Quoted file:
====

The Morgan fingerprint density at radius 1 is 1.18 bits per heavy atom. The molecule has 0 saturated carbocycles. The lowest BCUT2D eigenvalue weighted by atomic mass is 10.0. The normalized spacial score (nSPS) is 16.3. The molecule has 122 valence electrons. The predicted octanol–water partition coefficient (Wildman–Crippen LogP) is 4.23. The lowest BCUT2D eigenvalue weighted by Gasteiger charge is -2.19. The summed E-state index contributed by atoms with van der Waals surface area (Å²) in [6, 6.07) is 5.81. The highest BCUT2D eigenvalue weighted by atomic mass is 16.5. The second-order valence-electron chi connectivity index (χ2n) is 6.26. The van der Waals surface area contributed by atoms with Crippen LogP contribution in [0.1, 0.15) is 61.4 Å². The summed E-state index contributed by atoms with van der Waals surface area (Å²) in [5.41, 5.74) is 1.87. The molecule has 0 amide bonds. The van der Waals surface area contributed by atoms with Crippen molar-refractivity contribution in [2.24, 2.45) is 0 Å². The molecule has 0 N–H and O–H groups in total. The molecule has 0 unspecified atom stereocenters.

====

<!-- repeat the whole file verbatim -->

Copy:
The Morgan fingerprint density at radius 1 is 1.18 bits per heavy atom. The molecule has 0 saturated carbocycles. The lowest BCUT2D eigenvalue weighted by atomic mass is 10.0. The normalized spacial score (nSPS) is 16.3. The molecule has 122 valence electrons. The predicted octanol–water partition coefficient (Wildman–Crippen LogP) is 4.23. The lowest BCUT2D eigenvalue weighted by Gasteiger charge is -2.19. The summed E-state index contributed by atoms with van der Waals surface area (Å²) in [6, 6.07) is 5.81. The highest BCUT2D eigenvalue weighted by atomic mass is 16.5. The second-order valence-electron chi connectivity index (χ2n) is 6.26. The van der Waals surface area contributed by atoms with Crippen LogP contribution in [0.1, 0.15) is 61.4 Å². The summed E-state index contributed by atoms with van der Waals surface area (Å²) in [5.41, 5.74) is 1.87. The molecule has 0 amide bonds. The van der Waals surface area contributed by atoms with Crippen molar-refractivity contribution in [2.24, 2.45) is 0 Å². The molecule has 0 N–H and O–H groups in total. The molecule has 0 unspecified atom stereocenters.